My students recently finished reading Harper Lee's classic (and my all-time favorite) novel To Kill a Mockingbird. We happened to finish the novel the day "The Hunger Games: Catching Fire" movie was released. Perhaps it was in the spirit of excitement to see Suzanne Collins' novel Catching Fire played out on screen that I created this typo on my students' To Kill a Mockingbird short answer test.
Free Activity Download
I have a FREE download to accompany the website. It includes directions for your students to create their own literary mash-ups. Try this activity out when you have a few minutes left in class or want a fun pre-holiday interactive and technology-driven activity your students will love.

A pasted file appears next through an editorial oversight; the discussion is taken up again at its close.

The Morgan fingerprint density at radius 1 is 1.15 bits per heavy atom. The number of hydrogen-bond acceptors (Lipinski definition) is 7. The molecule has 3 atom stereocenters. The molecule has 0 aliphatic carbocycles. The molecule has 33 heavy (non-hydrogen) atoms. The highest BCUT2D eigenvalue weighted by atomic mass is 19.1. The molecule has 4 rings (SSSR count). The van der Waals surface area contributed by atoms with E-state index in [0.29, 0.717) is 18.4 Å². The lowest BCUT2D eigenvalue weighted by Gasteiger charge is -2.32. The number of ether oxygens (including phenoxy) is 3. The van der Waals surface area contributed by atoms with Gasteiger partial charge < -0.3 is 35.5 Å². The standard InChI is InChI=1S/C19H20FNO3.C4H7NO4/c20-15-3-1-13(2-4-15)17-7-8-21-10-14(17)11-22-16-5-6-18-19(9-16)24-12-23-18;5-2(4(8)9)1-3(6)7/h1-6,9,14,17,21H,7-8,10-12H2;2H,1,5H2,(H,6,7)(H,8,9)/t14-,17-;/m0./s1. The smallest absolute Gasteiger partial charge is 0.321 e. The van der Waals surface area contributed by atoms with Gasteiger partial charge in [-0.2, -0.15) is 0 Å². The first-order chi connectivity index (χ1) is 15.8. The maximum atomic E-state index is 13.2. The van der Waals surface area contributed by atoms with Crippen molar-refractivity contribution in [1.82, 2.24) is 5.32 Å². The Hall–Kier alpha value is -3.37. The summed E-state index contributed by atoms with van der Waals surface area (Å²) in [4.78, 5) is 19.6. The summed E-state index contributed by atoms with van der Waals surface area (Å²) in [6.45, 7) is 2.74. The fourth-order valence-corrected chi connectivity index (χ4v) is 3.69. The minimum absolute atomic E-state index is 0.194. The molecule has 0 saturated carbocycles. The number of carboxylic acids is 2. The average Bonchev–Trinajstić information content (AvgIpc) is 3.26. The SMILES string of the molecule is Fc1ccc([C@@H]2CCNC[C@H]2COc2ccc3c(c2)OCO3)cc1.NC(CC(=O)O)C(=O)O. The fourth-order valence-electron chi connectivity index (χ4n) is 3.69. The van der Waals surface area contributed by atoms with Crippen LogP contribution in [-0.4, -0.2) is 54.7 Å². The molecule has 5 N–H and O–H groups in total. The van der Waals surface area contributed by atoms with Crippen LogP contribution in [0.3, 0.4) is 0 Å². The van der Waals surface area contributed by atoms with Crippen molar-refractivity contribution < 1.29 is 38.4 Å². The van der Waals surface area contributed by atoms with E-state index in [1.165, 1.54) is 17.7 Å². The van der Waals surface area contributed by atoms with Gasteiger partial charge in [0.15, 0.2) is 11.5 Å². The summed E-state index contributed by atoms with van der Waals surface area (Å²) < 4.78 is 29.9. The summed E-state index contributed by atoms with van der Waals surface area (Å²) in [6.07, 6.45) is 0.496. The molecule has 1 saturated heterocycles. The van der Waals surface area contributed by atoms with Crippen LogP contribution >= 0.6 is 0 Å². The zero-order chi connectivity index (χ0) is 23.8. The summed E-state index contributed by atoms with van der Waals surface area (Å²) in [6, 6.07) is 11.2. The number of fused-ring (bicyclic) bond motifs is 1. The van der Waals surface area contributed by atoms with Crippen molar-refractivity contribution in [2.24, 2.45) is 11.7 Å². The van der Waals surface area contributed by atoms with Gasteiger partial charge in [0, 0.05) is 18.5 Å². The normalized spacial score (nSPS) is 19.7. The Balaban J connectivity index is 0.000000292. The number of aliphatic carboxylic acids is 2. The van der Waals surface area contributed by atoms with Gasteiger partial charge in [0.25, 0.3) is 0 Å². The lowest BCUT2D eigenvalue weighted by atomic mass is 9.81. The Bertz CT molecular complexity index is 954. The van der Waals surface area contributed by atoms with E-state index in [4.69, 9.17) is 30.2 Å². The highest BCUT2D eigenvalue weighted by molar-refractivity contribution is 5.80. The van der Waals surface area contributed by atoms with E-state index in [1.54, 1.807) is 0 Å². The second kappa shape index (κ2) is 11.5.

Common Core Skill: Literary Allusions
Of course, literary allusions are nothing new. In addition to creating their own mash-ups, students can try to identify examples of literary allusions in any piece of fiction or nonfiction. Identifying and explaining allusions is a Common Core skill your students should be practicing while reading (in grades 8-12).
For instance, To Kill a Mockingbird is chock full of literary allusions. The first chapter makes reference to the novel The Gray Ghost by Seckatary Hawkins and the Tom Swift books by Victor Appleton. Some allusions are used to enhance and clarify the time period, while others play a greater role. Stoner's Boy in The Gray Ghost becomes an important thematic link between the characters and the two main plots of the novel.
If you are looking for a resource to use while teaching To Kill a Mockingbird, The Hunger Games, or other novels, you can find materials in my TeachersPayTeachers online store.